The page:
The Central Government’s 2011 National Transport Development Policy Committee (NTDPC) report states that parking is not a right but a privilege. A user must pay the full cost of the parking facility based on the land opportunity cost, capital cost, O&M costs and temporal demand. However, this is something that many car owners in India don’t understand.
Rise in income, increase in vehicular demand and the aspirational value attached to owing a car has lead to a shortage of parking spaces. In a country like India, where it took 60 years to acquire 100 million vehicles but added another 100 million in just the next ten years, free parking has become both a serious urban planning and public health issue. Lack of parking spaces and the ever-increasing traffic jams are mainly due to haphazard parkings, which is the result of not putting a price on using up public space. One must realise that just as we pay taxes on fuel and vehicles, the state is not obliged to offer a free parking on public roads, as vehicles are private goods and not public.
According to experts when vehicles are parked on public roads, it is simply an act of privatising public space. When the government provides parking for free, it is actually subsidising the storage of private goods. But since vehicles need to be driven around to be productive, the government may oblige their owners by providing storage spaces at the right price. Gradually, the paid parking policy should be applied to all major roads, for paid parking is the best way to tackle the problem of haphazard parking. In a paid parking regime, people will have to either park at designated spaces or make different commuting choices, experts added.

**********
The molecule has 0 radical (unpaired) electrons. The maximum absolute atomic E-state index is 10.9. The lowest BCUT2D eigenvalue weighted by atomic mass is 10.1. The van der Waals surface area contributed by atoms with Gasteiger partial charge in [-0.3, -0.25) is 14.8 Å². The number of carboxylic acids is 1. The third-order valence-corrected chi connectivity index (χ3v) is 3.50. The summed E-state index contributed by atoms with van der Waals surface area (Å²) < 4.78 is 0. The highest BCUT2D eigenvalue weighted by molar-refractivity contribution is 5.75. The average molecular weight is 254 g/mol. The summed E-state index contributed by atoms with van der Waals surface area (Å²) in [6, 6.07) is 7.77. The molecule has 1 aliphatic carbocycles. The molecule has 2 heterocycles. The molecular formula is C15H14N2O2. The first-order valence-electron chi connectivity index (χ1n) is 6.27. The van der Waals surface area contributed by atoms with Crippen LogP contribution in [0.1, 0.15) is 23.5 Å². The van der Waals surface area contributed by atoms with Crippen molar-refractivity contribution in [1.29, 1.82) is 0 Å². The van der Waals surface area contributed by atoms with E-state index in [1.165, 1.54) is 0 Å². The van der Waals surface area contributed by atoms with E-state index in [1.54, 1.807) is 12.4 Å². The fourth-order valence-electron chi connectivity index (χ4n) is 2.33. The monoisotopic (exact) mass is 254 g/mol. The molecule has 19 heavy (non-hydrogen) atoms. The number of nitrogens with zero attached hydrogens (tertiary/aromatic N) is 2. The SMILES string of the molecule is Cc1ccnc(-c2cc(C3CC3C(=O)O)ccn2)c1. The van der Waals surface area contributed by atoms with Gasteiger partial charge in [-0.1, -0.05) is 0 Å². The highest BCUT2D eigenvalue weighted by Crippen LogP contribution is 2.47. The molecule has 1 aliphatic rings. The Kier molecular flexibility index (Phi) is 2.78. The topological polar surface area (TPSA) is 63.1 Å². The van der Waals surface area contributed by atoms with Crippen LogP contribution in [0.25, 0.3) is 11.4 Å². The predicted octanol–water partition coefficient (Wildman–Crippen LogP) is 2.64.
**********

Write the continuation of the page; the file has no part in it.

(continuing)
Kshitij Batra and Rohan Shridhar, Policy Researchers, IDFC Institute, Mumbai further mention, “Many Indian cities require developers to build a car park for each apartment, regardless of whether the occupant can afford a car or if the building is situated near a mass transit system. The current master plan for Delhi (2021) stipulates a minimum of two parking slots per 100 sq m of residential construction for housing across the city and three for commercial areas. The National Building Code, 2016 also recommends two parking spaces per 100 sq m of residential group and the cluster housing constructed across the country. Through such rules, municipalities are essentially pricing out families relying on public transport from cities. Even investments in public transportation cannot fully undo the negative effects of these rules.”
In the National Transport Development Policy Committee (NTDPC) report, published by the Union Ministry of Urban Development in 2011, similar suggestions against free or low-cost parking are made. The following are some of the salient points:
1) All parking should be off-street. There should be no conflict between motorised vehicles and those who want to walk or bicycle. Walking and using a bicycle should become the favoured and most common mode of urban transport.
2) The National Urban Transport Policy has advocated the levying of high parking fee that represents the value of land occupied and to allocate parking space to public transport and non-motorised transport on priority.
3) Private vehicles must be parked on a fully-paid, rented or owned space. Proof of the same must be furnished before registering a private vehicle.
4) Parking management is to be used as a demand management tool to decrease theuse of private vehicles and thus, reduce the overall demand for parking, and shift travel to public transport, para-transport and non-motorised modes.
Many studies have proven that reduction in traffic congestion and limiting the dependency on private vehicles will be observed if only charging on street parking on major roads in a transparent manner is implemented and using the generated revenue to better design and manage the roads.